These cover a wide variety of sectors including energy benefits, wealth from waste and optimal extraction and sustainable management of bio resources. Three such examples are presented in the following-

(i) Surya Jyoti lights up homes of poor: In order to capture daylight and concentrate the same inside dark living spaces, a low cost device named Surya Jyoti has been developed and tested. Surya Jyoti is basically a Micro Solar Dome which has a transparent semi- spherical upper dome made of acrylic material that captures sunlight.

The light passes through a sun-tube of a thin layer of highly reflective coating on the inner wall of the passage. During daytime, illumination through Surya Jyoti goes upto an equivalent of 15- watt LED lamp. The dome has also been integrated with a photo Voltaic (PV) panel to enable it to provide light up to 4 hours after sunset. The cost of photo voltaic integrated Surya Jyoti is about Rs.1200 and without the photo voltaic panel it works out to Rs.500. The cost is expected to come down drastically after scaling up of the manufacturing process.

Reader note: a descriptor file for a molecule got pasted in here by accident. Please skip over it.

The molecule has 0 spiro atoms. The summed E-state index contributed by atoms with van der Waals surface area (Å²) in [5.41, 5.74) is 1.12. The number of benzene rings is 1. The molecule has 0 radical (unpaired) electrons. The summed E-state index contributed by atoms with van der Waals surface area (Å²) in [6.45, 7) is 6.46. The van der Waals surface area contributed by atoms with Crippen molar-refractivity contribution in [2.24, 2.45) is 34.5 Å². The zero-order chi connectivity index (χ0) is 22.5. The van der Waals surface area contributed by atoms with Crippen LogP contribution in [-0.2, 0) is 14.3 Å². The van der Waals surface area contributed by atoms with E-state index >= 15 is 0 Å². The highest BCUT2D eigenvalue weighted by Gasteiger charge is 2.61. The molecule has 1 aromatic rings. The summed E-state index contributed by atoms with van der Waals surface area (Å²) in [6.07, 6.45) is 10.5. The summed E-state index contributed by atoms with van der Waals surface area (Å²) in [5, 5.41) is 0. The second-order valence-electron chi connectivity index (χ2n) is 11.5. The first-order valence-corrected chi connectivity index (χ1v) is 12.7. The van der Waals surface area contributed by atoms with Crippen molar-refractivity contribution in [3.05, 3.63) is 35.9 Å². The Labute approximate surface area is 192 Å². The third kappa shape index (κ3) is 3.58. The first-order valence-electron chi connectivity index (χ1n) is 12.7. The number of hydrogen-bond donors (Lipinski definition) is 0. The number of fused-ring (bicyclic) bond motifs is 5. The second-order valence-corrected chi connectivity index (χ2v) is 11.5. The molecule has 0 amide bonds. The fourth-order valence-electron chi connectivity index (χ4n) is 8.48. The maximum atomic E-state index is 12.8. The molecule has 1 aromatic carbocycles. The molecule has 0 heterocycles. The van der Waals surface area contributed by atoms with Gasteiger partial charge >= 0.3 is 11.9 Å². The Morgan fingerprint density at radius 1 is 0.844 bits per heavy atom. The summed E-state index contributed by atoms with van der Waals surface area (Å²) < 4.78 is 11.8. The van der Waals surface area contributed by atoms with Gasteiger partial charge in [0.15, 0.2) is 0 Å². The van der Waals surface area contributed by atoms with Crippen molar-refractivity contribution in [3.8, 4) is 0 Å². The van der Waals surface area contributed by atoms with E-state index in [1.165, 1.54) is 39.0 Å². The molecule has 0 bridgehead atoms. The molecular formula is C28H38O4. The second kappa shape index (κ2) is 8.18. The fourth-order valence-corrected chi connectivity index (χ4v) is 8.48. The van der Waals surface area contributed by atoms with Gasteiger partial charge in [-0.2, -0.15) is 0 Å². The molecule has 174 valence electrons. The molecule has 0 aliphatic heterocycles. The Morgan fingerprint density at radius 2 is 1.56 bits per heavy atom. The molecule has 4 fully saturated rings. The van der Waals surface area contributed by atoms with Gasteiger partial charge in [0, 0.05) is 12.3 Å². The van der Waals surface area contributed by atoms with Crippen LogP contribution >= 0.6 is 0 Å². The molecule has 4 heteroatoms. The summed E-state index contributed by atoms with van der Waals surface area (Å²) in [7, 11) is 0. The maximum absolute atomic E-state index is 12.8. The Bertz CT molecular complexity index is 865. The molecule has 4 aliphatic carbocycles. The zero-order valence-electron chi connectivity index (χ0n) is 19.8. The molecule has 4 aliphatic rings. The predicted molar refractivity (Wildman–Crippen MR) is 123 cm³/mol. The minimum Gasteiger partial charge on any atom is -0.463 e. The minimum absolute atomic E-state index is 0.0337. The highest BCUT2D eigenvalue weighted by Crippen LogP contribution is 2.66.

(ii) Indigenous technology for rural industrialisation: For inclusive development of the country, sustainable industrial activities using local resources in the rural areas are extremely important. DST accordingly endeavours to help rural populations through the application of science and technology. One such initiative of the department has culminated in a rural- industry complex in a plot of wasteland at Malunga, a village in Jodhpur district of Rajasthan. Integration of technology in this industry complex has been done in such a manner that it satisfies the local needs by utilisation of local resources. It offers sustainable and inclusive development by converting waste to wealth.